Make Your Workplace Accessible to the Disabled

These days, more and more businesses are understanding the need and advantage of employing people from diverse backgrounds. However, the reality is that for differently abled people, the employment numbers are still alarmingly low and many are left still seeking employment and a way to live productively. If you are an HR professional or a business owner looking to make changes to provide employment opportunities to the disabled, here are some ways to do so:

Prioritize accessibility

Accessibility is essential when hiring differently abled people in your workforce. The employees should able to freely move around and be able to fulfill their responsibilities. There are simple steps that an employer can take in the short and long term to provide the solutions to make the workplace more accessible. From parking lots closer to entrances and exits to portable aluminum wheelchair ramps, these basic additions allow disabled employees to get their job done and work comfortably and independently in a workplace setting.

The same applies to facilities inside the workplace. Meeting rooms and office cubicles must be accessible through wide corridors that are easily maneuverable, with chairs that are easily movable and are easy to access. Switches and operating buttons must be at an accessible height, eye-level is preferred. Braille versions of instructions should also be provided to support visually impaired employees. Facility managers and custodians must make sure that these are properly maintained and can continuously accommodate people of varying abilities.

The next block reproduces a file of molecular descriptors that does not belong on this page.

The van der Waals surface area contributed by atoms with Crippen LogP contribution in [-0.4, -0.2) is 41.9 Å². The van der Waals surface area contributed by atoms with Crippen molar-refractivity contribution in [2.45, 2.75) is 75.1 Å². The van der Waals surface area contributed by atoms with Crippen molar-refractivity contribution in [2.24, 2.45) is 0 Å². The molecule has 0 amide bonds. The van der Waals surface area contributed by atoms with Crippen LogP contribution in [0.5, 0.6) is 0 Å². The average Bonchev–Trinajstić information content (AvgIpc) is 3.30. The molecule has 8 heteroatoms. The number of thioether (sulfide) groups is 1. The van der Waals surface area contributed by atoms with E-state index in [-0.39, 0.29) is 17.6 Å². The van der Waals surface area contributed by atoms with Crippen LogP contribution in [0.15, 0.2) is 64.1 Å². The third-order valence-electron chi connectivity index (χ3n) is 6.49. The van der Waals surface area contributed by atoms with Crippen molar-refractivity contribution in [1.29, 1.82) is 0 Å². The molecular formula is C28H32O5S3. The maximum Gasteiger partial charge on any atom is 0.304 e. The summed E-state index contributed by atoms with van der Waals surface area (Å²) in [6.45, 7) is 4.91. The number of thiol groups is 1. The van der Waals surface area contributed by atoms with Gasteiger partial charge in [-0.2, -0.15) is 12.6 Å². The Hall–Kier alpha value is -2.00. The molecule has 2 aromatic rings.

Institute training for everyone

business meeting

Awareness and sensitivity training is only successful when it’s a collective undertaking. An integral part of making a workplace conducive to work for the differently abled is a workforce that shares the vision of the employer to welcome and support disabled employees.

The reality is that many people still hold biases against the disabled, wittingly and unwittingly. These trainings should be mandatory and have sections that provide insight into why it’s important to have a diverse workforce and also further learning and understanding of how to work alongside disabled employees.  It’s also imperative for the company to provide basic training to employees that will allow them to help the differently abled in case there’s an emergency.

Establish a feedback system

Inclusivity is a marathon, not a sprint. It’s essential for the management and executives to understand that creating an inclusive workplace will need time and effort. Disabled employees might require assistance in certain areas, but they must be evaluated fairly according to their ability to perform their job.

Managers both senior and mid-level must be trained on how to manage, lead, and motivate disabled employees. For the most part, management techniques and principles are applicable, but communication can be different for disabled employees. Learning how to best engage and discuss matters with disabled employees will take patience and work from all sides. In the end, a diverse workforce that is inclusive can immensely improve a company’s overall morale, increase knowledge-sharing and productivity, and impact brand identity positively. Making a workplace disabled-friendly pays off for everyone involved.

Share to

The Author

Scroll to Top